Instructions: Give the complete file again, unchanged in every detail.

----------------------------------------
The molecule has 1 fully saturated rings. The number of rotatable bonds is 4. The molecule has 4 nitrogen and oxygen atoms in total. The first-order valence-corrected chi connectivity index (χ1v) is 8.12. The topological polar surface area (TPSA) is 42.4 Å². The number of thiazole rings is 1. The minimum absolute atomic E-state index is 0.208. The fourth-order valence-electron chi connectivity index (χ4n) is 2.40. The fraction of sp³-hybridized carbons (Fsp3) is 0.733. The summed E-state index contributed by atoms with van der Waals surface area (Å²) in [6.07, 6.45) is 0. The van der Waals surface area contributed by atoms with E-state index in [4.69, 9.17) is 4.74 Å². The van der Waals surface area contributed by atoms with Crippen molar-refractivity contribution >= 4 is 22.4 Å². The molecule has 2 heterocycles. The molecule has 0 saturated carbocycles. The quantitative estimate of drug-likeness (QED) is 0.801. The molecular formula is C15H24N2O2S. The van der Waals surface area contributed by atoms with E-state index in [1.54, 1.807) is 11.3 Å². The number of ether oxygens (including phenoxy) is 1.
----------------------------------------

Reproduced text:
The molecule has 1 fully saturated rings. The number of rotatable bonds is 4. The molecule has 4 nitrogen and oxygen atoms in total. The first-order valence-corrected chi connectivity index (χ1v) is 8.12. The topological polar surface area (TPSA) is 42.4 Å². The number of thiazole rings is 1. The minimum absolute atomic E-state index is 0.208. The fourth-order valence-electron chi connectivity index (χ4n) is 2.40. The fraction of sp³-hybridized carbons (Fsp3) is 0.733. The summed E-state index contributed by atoms with van der Waals surface area (Å²) in [6.07, 6.45) is 0. The van der Waals surface area contributed by atoms with E-state index in [4.69, 9.17) is 4.74 Å². The van der Waals surface area contributed by atoms with Crippen molar-refractivity contribution >= 4 is 22.4 Å². The molecule has 2 heterocycles. The molecule has 0 saturated carbocycles. The quantitative estimate of drug-likeness (QED) is 0.801. The molecular formula is C15H24N2O2S. The van der Waals surface area contributed by atoms with E-state index in [1.54, 1.807) is 11.3 Å². The number of ether oxygens (including phenoxy) is 1.